The recording raises several questions.
In the first week of this year, we reported on the case where a – presumably – using a self-driving mode (Full Self-Driving mode or FSD) Tesla caused a mass crash, in which eight cars were involved. The car reportedly slowed down from the top speed of 55 miles per hour (88 km/h) to 20 miles per hour (32 km/h) on California’s I-80 after multiple lane changes.
This is a life-threatening maneuver on the highway, so it is no wonder that several vehicles ran into each other, one person needed hospital treatment, and eight people suffered minor injuries. According to the Tesla driver, he was using the car’s FSD mode, which has a known problem with the so-called phantom brakes occurrence. The California police could not confirm this, according to them, only Tesla can say whether this was the case or not.
This week, however, a video was found showing the accident in question – reports a The Intercept. According to the footage, the Tesla first flashed the left indicator, then started to brake, while also pulling into the outer lane, and finally stopped in the middle of the lane. Due to the unexpected and unjustified braking, the drivers behind him could no longer react in time, thus the mass accident involving eight cars occurred.
I obtained surveillance footage of the self-driving Tesla that abruptly stopped on the Bay Bridge, resulting in an eight-vehicle crash that injured 9 people including a 2-year-old child just hours after Musk announced the self-driving feature.
— Ken Klippenstein (@kenklippenstein) January 10, 2023
The case is being investigated by the American highway supervision, the National Highway Traffic Safety Administration (NHTSA), according to whose data, between July 2021 and June 2022, 273 accidents were caused by cars using Tesla’s Autopilot and FSD modes. More telling is that in this one year, 329 accidents occurred in the United States caused by cars using driver support systems – 70 percent of them can be attributed to Tesla.
The company has received a lot of criticism for its misleadingly named driver assistance systems: Autopilot, despite its name, cannot drive the car by itself, instead it only corresponds to level 2 self-driving, just like any modern car with lane keeping assistant and adaptive cruise control. More investigations due to consumer deception, but a federal investigation was also launched against Tesla.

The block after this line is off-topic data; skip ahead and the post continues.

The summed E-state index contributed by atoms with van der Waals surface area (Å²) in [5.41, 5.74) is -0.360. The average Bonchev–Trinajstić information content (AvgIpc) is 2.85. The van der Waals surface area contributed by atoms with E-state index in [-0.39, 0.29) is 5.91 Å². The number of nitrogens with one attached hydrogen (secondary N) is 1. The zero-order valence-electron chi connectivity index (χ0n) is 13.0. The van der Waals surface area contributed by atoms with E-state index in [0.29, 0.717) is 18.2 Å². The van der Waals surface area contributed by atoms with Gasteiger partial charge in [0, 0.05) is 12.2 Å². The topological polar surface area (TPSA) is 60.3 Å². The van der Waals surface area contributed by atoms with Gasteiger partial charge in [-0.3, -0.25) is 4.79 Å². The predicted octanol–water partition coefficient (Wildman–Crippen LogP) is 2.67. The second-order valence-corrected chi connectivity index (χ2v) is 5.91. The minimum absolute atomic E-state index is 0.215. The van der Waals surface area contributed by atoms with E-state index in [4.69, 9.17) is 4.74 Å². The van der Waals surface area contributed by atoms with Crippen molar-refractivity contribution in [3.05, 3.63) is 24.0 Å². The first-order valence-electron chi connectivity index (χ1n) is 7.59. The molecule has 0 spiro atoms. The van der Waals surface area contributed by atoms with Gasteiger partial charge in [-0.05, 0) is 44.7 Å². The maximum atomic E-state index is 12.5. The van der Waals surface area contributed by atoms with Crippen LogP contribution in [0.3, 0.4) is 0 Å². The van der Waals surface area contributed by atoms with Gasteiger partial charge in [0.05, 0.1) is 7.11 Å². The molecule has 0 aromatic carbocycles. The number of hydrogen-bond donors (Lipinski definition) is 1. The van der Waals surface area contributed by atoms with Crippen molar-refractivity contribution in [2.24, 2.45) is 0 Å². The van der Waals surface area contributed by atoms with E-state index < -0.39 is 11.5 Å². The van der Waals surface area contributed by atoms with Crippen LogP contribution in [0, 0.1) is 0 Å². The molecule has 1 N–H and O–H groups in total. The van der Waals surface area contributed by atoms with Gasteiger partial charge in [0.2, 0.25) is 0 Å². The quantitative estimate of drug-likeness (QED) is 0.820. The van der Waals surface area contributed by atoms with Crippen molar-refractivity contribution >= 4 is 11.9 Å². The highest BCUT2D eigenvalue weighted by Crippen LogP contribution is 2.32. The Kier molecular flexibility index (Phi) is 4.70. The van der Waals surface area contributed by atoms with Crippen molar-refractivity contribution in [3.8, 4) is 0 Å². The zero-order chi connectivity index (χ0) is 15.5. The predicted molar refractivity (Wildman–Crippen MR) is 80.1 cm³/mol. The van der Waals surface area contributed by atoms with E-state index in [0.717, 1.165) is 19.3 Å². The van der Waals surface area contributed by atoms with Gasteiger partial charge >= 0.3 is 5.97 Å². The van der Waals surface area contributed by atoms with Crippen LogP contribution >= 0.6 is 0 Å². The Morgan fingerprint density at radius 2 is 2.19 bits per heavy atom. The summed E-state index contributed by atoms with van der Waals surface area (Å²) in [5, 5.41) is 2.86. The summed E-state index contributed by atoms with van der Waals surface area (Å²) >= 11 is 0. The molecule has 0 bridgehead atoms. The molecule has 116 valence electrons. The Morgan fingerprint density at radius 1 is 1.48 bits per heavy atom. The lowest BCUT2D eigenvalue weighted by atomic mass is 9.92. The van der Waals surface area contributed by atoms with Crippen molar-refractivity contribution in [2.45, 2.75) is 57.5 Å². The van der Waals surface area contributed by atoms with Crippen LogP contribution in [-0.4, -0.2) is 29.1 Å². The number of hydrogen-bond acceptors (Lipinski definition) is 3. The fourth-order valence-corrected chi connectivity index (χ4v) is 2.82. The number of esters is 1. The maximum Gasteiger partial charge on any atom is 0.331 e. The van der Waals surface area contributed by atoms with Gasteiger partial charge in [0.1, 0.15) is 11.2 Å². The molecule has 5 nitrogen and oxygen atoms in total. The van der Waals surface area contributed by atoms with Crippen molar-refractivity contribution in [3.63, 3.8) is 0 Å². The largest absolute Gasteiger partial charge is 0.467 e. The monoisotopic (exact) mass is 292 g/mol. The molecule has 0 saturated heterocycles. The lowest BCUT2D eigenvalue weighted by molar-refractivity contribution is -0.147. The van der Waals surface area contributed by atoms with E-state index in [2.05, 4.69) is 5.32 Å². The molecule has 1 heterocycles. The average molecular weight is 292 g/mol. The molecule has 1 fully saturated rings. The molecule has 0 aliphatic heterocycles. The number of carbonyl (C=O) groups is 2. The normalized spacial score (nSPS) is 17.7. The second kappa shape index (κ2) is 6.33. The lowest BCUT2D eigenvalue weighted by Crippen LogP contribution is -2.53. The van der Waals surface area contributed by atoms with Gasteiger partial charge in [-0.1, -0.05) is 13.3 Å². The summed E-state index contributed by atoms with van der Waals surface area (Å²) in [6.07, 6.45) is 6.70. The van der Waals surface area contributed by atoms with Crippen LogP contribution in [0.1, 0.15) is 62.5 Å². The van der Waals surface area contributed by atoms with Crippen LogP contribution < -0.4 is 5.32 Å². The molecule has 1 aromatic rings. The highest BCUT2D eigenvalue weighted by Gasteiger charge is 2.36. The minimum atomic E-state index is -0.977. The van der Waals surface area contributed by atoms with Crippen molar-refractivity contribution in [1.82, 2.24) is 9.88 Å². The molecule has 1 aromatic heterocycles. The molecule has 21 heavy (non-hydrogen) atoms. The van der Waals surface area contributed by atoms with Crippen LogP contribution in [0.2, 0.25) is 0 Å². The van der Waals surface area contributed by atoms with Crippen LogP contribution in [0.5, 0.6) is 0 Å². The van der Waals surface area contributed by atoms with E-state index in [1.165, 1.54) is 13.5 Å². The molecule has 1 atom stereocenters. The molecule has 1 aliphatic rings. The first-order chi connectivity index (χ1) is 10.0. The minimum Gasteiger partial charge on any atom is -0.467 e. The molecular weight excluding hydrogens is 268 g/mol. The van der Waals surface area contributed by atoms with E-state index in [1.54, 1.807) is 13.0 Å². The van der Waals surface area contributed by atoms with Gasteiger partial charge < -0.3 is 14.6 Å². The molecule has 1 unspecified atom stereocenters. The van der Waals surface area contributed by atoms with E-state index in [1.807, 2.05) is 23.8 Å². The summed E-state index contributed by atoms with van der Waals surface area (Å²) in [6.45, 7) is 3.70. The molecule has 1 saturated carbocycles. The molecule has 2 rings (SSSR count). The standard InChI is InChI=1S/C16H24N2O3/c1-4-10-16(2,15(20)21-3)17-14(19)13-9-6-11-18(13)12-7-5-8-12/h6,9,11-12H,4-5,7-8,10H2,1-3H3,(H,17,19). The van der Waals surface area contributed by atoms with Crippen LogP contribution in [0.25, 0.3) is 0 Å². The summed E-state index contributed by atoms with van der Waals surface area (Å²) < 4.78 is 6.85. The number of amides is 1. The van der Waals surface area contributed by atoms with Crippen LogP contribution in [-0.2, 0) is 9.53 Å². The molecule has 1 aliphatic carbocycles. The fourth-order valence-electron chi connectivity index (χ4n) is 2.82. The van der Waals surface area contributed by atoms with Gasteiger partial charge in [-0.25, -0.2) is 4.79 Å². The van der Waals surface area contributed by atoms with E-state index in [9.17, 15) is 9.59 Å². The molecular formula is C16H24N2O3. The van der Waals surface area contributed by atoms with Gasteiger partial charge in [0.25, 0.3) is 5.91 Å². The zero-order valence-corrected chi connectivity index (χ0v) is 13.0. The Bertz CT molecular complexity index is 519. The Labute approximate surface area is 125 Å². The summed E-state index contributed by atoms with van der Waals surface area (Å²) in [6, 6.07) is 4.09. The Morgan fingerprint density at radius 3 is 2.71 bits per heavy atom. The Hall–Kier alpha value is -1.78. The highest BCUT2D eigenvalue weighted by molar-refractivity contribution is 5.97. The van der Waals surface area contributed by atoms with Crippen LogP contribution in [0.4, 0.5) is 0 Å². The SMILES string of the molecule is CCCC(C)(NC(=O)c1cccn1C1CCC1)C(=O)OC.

Google’s subsidiary, which actually develops self-driving taxis, protested due to the misleading terminology Waymo also:
Unfortunately, we see some car manufacturers use the term self-driving inaccurately, giving consumers the wrong impression of driver-assistance – and not fully self-driving – technologies. And this misconception can result in some people, through no fault of their own, taking risks (for example taking their hands off the steering wheel), which can endanger not only their own health, but also that of others
– says Waymo’s blog post.
Incidentally, the accident happened the same week when Elon Musk announced on Twitter that FSD was now available to any Tesla owner in North America, and then congratulated Tesla’s self-driving team on their great success.
Tesla Full Self-Driving Beta is now available to anyone in North America who requests it from the car screen, assuming you have bought this option.
Congratulations to Tesla Autopilot/AI team on achieving a major milestone!
— Elon Musk (@elonmusk) November 24, 2022
US Transportation Secretary Pete Buttigieg also protested against the misleadingly named driver support technologies.
I’ll repeat it until I’m blue in the face: today, only driver support technologies are available on the market, which do not replace the driver. I don’t care what the companies call it, we have to make sure that everyone has a crystal clear understanding of what it’s about – even if the companies don’t want it
In the United States, there is currently no federal law prohibiting self-driving vehicles from being tested on public roads – although certain restrictions have been introduced at the level of individual states, Tesla continues to happily use American roads as a test laboratory.
Meanwhile, NHTSA is also investigating Elon Musk’s statement that some FSD users may be able to turn off the warnings that alert drivers that they are constantly keeping their hands on the steering wheel. Tesla recently announced that from recalcitrant violators they may withdraw the possibility of using the FSD for two weeks.